Starlet Watch

May 12, 2005
A thought by James Berardinelli

Seven years ago, I wrote a piece for a now-defunct web magazine about five young female starlets who I thought had the potential to become major Hollywood stars. The only requirement placed on the article by the editor was that my choices had to be under 21. Looking back, it's interesting to reflect on my selections and see where I went right and wrong. Then I'll cap things off by picking the "next generation."

In 1998, I ranked them #1 through #5. The top spot was occupied by Anna Paquin, who had not only won an Oscar but was coming off success in a family friendly movie about geese. At age 16, she looked ready to take the movie industry by storm. Sadly, it never happened. In 2005, Paquin isn't forgotten, but she has been relegated to taking minor roles in lesser films. She probably has a future in acting, but likely as a character actress.

#2 was 17-year old Natalie Portman. At the time, she had impressed in Leon and stood out as the only truly good thing in Beautiful Girls. Since then, her career has gone through its ups and downs, but now appears to be straightened out. Paradoxically, appearing in Star Wars, one of the biggest franchises of all time, may have hurt her as an actress, although it has increased her name recognition.

In the #3 position was 16-year old Kirsten Dunst, whose stint in Interview with the Vampire brought her to everyone's attention. Years later, roles in Bring It On and the Spider-Man movies have turned her into an A-list star. She could be the next Julia Roberts, if there's going to be a next Julia Roberts.

#4 was Christina Ricci, who, at 18, was beginning to dabble in off-beat features in 1998. Seven years later, she has almost completely abandoned mainstream fare, but continues to make interesting movies. She'll never be a major Hollywood star, but she probably will have the most interesting career trajectory of any of these five actresses.

In the #5 position was my "dark horse" (no pun intended), Rosario Dawson. By age 19, she had raised eyebrows appearing in Kids and Spike Lee's He Got Game. Like Ricci, however, she has gravitated more towards independent movies. Her most recent foray into something with a big budget (Alexander) was an unmitigated disaster, although Dawson managed to escape relatively unscathed.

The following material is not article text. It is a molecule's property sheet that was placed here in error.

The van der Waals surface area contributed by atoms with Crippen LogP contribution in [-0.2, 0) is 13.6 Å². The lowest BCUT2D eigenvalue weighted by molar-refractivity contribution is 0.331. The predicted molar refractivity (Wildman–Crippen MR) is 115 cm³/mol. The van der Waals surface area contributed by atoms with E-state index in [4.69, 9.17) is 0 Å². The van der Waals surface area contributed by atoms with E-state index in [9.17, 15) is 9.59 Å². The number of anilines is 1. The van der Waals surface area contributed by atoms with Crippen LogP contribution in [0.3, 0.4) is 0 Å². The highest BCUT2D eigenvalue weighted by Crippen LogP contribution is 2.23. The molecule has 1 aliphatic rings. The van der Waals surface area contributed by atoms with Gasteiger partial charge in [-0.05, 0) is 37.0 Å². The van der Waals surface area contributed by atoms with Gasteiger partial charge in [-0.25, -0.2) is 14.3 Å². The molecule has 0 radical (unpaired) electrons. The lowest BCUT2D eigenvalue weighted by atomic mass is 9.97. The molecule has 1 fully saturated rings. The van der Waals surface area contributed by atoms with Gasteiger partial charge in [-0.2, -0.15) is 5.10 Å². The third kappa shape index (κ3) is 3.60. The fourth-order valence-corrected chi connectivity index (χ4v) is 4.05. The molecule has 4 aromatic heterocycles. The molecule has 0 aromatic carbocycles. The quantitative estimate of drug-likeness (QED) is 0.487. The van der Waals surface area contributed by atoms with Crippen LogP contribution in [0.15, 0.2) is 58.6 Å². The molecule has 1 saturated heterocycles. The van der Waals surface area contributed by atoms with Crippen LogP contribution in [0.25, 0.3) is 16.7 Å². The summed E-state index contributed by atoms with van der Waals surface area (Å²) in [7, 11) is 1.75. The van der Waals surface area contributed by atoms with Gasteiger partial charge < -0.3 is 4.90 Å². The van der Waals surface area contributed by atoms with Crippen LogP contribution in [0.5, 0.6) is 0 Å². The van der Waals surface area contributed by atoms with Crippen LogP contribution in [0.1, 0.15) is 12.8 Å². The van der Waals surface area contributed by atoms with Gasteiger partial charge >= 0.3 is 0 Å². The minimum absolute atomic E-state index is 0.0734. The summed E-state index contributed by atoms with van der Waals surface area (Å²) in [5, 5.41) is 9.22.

In 2005, the field doesn't appear as rich. I scanned through lists and lists of actresses and some I thought were under 21 turned out to be in their mid-20s. Of the five I came up with, two are pretty big stars already (so that might be considered cheating) and one is very young. I can't help but feeling that I'm missing an indie starlet with cross-over potential. I'm sure I'll get plenty of recommendations via e-mail. (Please: no TV actress suggestions, unless they have at least a handful of movies under their belts. It's extremely rare that a successful teen TV star becomes successful in the motion picture industry.)

#1: Scarlett Johansson. About as obvious as can be, but she is only 20. Ironically, I almost put her on the 1998 list - that's how blown away I was by her work in Manny & Lo. Johansson is about as sure a thing as there is. She doesn't appear likely to slow down and she is mixing mainstream movies with indie stuff. Expect her to earn an Oscar nomination within 2-3 years.

#2: Kiera Knightley. She's also 20, and also on her way up in Hollywood. I first noticed her in Bend It Like Beckham, but it was her most recent outing, The Jacket that convinced me that she has range.

#3: Emmy Rossum. This is based more on her few minutes in Mystic River than her lengthy turn in The Phantom of the Opera. I don't need to see any more of her to be convinced that she can act. Opera will help her career because it got her noticed. She's 18 and is probably only a few years away from becoming a well-known name.

#4: Evan Rachel Wood. Thirteen exhibited this actress' potential. The 17-year old was also impressive in the recent Upside of Anger. Like Rossum, she's one of only two moderately "obscure" names on this list. She's also the one most likely to turn to independent films, a la Ricci and Dawson.

#5: Dakota Fanning. This 11-year old girl has the biggest upside of all five choices (except perhaps Johansson). She's the best child actor to come along in years. But the key there is "child." It's difficult for someone so young to maintain visibilty through her teens and into her twenties. If she elects to go to college, she's toast. The lack of exposure will kill her career. If not, she may be one of the rare ones (Johansson, Dunst) who makes the transition. In another seven years, she'll still be eligible for the list, or she may be forgotten.

Tomorrow, to borrow from one science fiction show for another: "It's the end, but the moment has been prepared for."